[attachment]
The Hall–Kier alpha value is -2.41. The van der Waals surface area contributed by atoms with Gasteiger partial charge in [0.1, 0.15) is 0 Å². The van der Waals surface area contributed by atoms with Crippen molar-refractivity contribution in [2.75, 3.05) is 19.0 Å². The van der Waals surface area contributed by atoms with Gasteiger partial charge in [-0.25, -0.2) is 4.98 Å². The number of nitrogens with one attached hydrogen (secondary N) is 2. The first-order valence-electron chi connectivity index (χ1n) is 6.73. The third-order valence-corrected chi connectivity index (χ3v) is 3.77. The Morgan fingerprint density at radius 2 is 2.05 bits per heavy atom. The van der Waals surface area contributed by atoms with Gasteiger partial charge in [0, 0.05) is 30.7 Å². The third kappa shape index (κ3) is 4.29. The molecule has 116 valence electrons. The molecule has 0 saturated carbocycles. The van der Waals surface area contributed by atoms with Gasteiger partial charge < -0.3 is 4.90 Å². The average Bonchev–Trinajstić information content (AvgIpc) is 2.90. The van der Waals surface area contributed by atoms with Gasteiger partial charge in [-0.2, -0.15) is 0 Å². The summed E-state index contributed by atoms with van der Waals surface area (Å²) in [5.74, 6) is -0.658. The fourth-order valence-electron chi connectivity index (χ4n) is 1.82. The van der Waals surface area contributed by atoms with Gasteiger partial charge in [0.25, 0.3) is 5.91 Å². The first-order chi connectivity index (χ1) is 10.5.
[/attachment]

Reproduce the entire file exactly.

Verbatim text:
The Hall–Kier alpha value is -2.41. The van der Waals surface area contributed by atoms with Gasteiger partial charge in [0.1, 0.15) is 0 Å². The van der Waals surface area contributed by atoms with Crippen molar-refractivity contribution in [2.75, 3.05) is 19.0 Å². The van der Waals surface area contributed by atoms with Gasteiger partial charge in [-0.25, -0.2) is 4.98 Å². The number of nitrogens with one attached hydrogen (secondary N) is 2. The first-order valence-electron chi connectivity index (χ1n) is 6.73. The third-order valence-corrected chi connectivity index (χ3v) is 3.77. The Morgan fingerprint density at radius 2 is 2.05 bits per heavy atom. The van der Waals surface area contributed by atoms with Gasteiger partial charge in [0, 0.05) is 30.7 Å². The third kappa shape index (κ3) is 4.29. The molecule has 116 valence electrons. The molecule has 0 saturated carbocycles. The van der Waals surface area contributed by atoms with Gasteiger partial charge < -0.3 is 4.90 Å². The average Bonchev–Trinajstić information content (AvgIpc) is 2.90. The van der Waals surface area contributed by atoms with Gasteiger partial charge in [-0.2, -0.15) is 0 Å². The summed E-state index contributed by atoms with van der Waals surface area (Å²) in [5.74, 6) is -0.658. The fourth-order valence-electron chi connectivity index (χ4n) is 1.82. The van der Waals surface area contributed by atoms with Gasteiger partial charge in [0.25, 0.3) is 5.91 Å². The first-order chi connectivity index (χ1) is 10.5.